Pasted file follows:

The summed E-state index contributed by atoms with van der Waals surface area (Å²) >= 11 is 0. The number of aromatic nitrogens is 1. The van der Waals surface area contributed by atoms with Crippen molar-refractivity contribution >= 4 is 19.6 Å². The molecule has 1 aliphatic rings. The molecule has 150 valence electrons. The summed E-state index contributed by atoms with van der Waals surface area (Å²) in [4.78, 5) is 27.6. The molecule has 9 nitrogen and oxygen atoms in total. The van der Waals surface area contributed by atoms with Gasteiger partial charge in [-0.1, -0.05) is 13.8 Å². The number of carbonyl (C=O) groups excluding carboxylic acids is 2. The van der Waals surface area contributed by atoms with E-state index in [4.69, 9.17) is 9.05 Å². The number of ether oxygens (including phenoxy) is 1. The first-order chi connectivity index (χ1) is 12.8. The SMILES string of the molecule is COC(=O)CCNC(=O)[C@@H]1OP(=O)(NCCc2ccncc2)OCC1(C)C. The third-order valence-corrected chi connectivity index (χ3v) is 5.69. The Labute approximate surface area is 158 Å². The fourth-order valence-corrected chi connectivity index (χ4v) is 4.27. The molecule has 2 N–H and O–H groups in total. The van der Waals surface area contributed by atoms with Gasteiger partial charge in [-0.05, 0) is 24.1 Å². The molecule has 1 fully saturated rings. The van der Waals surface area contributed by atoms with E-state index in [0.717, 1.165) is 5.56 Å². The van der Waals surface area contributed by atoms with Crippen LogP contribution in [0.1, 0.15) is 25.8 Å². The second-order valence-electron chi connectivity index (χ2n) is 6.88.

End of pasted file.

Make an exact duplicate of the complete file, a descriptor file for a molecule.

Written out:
The summed E-state index contributed by atoms with van der Waals surface area (Å²) >= 11 is 0. The number of aromatic nitrogens is 1. The van der Waals surface area contributed by atoms with Crippen molar-refractivity contribution >= 4 is 19.6 Å². The molecule has 1 aliphatic rings. The molecule has 150 valence electrons. The summed E-state index contributed by atoms with van der Waals surface area (Å²) in [4.78, 5) is 27.6. The molecule has 9 nitrogen and oxygen atoms in total. The van der Waals surface area contributed by atoms with Gasteiger partial charge in [-0.1, -0.05) is 13.8 Å². The number of carbonyl (C=O) groups excluding carboxylic acids is 2. The van der Waals surface area contributed by atoms with E-state index in [4.69, 9.17) is 9.05 Å². The number of ether oxygens (including phenoxy) is 1. The first-order chi connectivity index (χ1) is 12.8. The SMILES string of the molecule is COC(=O)CCNC(=O)[C@@H]1OP(=O)(NCCc2ccncc2)OCC1(C)C. The third-order valence-corrected chi connectivity index (χ3v) is 5.69. The Labute approximate surface area is 158 Å². The fourth-order valence-corrected chi connectivity index (χ4v) is 4.27. The molecule has 2 N–H and O–H groups in total. The van der Waals surface area contributed by atoms with Gasteiger partial charge in [-0.05, 0) is 24.1 Å². The molecule has 1 fully saturated rings. The van der Waals surface area contributed by atoms with E-state index in [0.717, 1.165) is 5.56 Å². The van der Waals surface area contributed by atoms with Crippen LogP contribution in [0.1, 0.15) is 25.8 Å². The second-order valence-electron chi connectivity index (χ2n) is 6.88.